Weekend Breadmaking (Thailand) The Pullman Loaf

IMG_0782I picked up a pullman loaf pan yesterday at our local bakery supply shop for less than 3 dollars (85 baht). They sell on Amazon for about $23, and I’m sure you get free one day shipping, or maybe a small drone drops it in your driveway. I don’t know any more.  Back up a bit. First, what is a pullman pan? And why would I want to pay $23 for one, even if it does come via drone strike.

Well, I didn’t know what a pullman pan was either. I kept seeing these odd looking pans with tops that slide over the opening. I just ignored them and it looked like everyone else was as well. I was curious though–I mean week after week I kept looking at these pans and I was sure that one of them would fall off the shelf and hit me on the head.

Saturday I went to the Bakerymart in Chiang Mai, a nice little shop that even sells Kitchen Aid stand mixers (for 900 USD!), so I picked up one of those odd pans and asked my wife.

“What is this?”

“Makes bread square,” she said.

“Bread is already square,” I told her.

But is bread really square? No, it’s not. It’s a bit between, in that gray area–not quite square and not at all round.

You need to know something about Thai people–Thus the inclusion of these pans in the shop, and not just one but dozens of them. In their minds bread can only exist in a square state, not in the in between state that we see it in. Thai’s are not weird, that’s just the way they see things. In the end the square (or rectangle) bread sells, and the in between bread sits lonely on a shelf until it’s moldy and tossed away, for being–different. That is Thai society in a nutshell, so get used to it if you ever want to live here, conform or else sit on a lonely shelf.

IMG_0763So I did it. This is the result, normal, unlonely, Thai pullman (conformity), bread–or as those French would say pain de mie, ha, and you thought it was called bread, silly fool!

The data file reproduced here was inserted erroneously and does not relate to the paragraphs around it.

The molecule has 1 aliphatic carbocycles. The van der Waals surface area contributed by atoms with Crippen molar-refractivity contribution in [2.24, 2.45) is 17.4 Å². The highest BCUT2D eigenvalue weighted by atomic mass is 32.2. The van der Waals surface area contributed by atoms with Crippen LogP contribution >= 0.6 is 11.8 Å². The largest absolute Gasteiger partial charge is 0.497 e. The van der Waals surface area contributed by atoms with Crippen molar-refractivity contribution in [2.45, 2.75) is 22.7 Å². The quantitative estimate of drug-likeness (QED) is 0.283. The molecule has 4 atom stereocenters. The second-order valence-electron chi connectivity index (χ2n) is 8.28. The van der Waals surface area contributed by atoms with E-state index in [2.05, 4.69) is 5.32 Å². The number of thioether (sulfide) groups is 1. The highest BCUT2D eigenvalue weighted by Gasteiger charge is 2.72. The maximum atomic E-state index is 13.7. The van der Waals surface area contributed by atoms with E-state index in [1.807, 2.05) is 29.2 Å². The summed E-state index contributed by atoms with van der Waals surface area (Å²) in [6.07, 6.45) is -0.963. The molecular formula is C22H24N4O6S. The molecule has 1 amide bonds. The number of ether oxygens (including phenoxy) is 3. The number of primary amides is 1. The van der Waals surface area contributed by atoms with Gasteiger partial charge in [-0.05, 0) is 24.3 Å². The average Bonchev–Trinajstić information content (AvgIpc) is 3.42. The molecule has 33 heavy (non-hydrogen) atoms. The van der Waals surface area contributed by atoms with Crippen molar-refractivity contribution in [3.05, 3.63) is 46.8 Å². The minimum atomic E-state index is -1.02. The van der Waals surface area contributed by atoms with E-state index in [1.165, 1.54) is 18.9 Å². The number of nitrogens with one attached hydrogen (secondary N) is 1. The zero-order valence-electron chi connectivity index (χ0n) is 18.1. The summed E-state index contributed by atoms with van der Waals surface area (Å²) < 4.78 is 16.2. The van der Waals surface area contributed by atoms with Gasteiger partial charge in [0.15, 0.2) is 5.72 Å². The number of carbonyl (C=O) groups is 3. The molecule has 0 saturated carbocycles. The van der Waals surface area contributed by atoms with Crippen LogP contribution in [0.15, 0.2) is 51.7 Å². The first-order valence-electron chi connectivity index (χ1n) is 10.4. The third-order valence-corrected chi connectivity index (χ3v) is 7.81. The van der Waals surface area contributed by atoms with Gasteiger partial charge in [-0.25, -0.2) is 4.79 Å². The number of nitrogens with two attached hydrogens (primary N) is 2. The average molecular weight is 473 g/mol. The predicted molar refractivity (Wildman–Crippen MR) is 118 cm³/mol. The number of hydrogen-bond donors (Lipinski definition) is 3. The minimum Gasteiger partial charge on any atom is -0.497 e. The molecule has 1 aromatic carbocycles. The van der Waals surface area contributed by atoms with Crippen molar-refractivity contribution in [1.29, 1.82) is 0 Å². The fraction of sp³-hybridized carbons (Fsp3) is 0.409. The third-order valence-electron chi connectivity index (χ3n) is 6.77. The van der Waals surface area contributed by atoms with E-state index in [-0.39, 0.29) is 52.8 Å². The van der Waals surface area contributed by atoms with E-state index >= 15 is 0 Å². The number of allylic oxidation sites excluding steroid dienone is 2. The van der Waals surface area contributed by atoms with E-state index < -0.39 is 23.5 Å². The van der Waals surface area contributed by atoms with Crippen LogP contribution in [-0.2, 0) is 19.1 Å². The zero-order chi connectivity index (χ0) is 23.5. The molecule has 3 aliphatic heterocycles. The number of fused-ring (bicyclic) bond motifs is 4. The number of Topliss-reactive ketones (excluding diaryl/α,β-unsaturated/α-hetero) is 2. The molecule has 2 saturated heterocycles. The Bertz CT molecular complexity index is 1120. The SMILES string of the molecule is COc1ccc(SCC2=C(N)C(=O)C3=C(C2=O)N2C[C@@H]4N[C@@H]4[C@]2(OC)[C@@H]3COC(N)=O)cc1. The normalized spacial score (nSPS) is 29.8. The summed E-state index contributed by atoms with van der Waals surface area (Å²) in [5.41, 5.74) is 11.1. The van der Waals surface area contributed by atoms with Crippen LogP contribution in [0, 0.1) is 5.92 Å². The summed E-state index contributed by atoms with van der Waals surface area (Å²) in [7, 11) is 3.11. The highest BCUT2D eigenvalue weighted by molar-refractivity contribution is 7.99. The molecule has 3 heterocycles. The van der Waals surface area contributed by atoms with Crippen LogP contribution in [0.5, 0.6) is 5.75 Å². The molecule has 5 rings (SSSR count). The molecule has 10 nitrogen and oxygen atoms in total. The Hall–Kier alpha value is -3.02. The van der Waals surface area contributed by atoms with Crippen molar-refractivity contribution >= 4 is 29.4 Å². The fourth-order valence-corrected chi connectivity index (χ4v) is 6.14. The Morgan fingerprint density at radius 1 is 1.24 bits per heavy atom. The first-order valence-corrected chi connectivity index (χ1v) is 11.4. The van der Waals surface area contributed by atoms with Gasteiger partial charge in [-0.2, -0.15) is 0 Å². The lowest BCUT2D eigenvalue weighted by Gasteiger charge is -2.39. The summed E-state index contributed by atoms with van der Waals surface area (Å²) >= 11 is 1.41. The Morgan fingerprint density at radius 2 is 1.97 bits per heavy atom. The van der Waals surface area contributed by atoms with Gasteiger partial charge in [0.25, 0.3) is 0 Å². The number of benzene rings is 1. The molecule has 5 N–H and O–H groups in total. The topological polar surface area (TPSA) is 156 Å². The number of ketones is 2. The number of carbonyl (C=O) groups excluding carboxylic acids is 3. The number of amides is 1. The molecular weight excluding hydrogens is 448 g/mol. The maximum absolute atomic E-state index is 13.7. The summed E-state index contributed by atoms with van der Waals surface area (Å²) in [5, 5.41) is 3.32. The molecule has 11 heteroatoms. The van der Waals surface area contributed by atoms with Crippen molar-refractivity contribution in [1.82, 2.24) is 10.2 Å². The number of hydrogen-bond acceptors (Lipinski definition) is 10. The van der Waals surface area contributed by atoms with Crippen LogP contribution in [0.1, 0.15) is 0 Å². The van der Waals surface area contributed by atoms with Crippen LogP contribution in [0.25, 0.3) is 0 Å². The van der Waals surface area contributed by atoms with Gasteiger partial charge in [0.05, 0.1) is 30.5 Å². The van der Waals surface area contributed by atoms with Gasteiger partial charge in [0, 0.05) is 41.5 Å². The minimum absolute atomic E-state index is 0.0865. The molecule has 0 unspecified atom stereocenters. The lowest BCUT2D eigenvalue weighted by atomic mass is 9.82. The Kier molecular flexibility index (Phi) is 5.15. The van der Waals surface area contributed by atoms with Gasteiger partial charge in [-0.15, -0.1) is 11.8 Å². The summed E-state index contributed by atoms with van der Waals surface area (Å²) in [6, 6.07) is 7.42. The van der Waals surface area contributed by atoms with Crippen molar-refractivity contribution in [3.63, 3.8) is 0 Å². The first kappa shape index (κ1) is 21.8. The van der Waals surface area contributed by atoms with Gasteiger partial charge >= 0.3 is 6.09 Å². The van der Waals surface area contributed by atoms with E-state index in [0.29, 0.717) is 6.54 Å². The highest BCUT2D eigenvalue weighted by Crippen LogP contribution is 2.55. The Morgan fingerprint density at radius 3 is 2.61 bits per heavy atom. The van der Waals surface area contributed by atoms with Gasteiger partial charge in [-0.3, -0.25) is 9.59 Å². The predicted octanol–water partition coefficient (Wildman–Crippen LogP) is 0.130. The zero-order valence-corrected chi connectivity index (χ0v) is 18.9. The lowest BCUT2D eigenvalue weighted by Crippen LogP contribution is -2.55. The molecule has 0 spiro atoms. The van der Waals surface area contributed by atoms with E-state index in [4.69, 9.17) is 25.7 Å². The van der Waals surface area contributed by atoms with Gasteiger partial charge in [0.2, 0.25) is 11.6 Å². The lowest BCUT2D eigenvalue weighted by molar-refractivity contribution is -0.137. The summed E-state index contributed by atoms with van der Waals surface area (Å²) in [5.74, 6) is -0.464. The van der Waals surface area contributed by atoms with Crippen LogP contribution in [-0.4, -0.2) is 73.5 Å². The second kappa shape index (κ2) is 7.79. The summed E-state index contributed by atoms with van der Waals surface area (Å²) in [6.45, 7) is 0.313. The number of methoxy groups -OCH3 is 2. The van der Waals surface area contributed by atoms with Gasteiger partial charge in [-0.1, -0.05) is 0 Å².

Here’s the recipe for one 9x4x4 loaf

Pullman Bread Loaf

3 cups flour

3/4  cup milk

3/4 cup water

2 1/4 teaspoon instant yeast

1 tablespoon sugar

2 tablespoons butter

1 teaspoon salt

Gently heat your milk water mixture and sugar, then add the yeast. Let this sit for a good 10 minutes. Mix 2 1/2 cups of your flour and the salt in a bowl. Add the warm milk and mix with a wooden spoon or your clean hands. Add the soft butter and the rest of your flour and knead for about 10 minutes. let the dough rise for an hour.

Shape the dough ( I use the folded letter method) and place it in the pan making sure you press gently on the dough to fill in the corners.

pullman loafLet the dough rise again for about 1 hour. At the end of the rise the dough should be close to the top of the pan. If not let it rise another 15 minutes. When you’re ready to bake close the pullman lid. Bake for about 12 minutes covered, and then take the lid off and bake for another 12-15 minutes. 190 c for the first 12 minutes and then lower the temperature to 160 c. When the bread is finished baking, it should slide out pretty easy. Let it cool before you cut it.

Actually, I must say that it’s pretty good bread. The covering gives it a tightness and you will have few if any air bubbles. That’s the thing about a sandwich loaf, you want it to taste good (sure) and you don’t really need the holes unless you want to eat your sandwich over the sink (note: if you’re a single man in his 40’s–who gives a sh*t, really!)

pullman pan2


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